The Controllability Principle as Applied by Indigenous Ghanaian Banks in Branch Managerial Performance Measurement

Kofi Opoku-Asante, Richard Fosu, Benjamin Amankwa


The increasing expansion and decentralization of most organizations around the world has brought to the fore issues with regards to measuring the economic performance of the branch and the managerial performance. Following this pattern, Ghanaian banks have seen a dramatic increase in branch expansion. The literature on performance measurement requires that branch economic performance is distinguished from branch managerial performance.  As such branch managerial performance should include only factors that are within the control of the branch managers.  The study used the survey method in examining if Ghanaian banks are employing the controllability principle in evaluating the performance of the branch heads.  Statistical tools such as mean, variances and standard deviations, ranks, tables and graphs are used to analyze responses obtained in arriving at the study’s findings.  The study findings suggest the wide spread disregard for the controllability principle when evaluating the performance of the branch heads.  Some banks though minority allocate to branches corporate head office overhead cost for the purpose of evaluating the performance of the branch manager.  Branch heads have very little influence on the performance targets imposed on them.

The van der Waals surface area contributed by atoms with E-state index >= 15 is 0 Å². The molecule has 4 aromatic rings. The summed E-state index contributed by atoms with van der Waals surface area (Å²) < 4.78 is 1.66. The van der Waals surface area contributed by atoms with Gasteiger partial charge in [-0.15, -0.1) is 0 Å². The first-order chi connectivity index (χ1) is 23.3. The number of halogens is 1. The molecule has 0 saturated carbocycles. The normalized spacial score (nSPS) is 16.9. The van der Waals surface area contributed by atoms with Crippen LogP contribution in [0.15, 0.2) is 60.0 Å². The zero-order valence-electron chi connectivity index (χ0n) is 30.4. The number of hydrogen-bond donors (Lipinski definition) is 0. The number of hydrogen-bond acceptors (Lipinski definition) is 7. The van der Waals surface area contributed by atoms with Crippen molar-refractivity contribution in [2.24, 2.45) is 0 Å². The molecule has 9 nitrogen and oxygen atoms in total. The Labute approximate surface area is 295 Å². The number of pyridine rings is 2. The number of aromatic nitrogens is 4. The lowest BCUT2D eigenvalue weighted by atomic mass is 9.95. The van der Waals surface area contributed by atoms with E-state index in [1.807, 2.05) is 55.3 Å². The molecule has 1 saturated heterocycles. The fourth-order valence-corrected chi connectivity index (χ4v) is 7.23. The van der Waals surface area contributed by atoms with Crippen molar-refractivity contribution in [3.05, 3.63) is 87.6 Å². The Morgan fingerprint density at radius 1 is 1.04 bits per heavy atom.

Keywords: Division, controllability principle, performance measurement, Ghanaian Banks.

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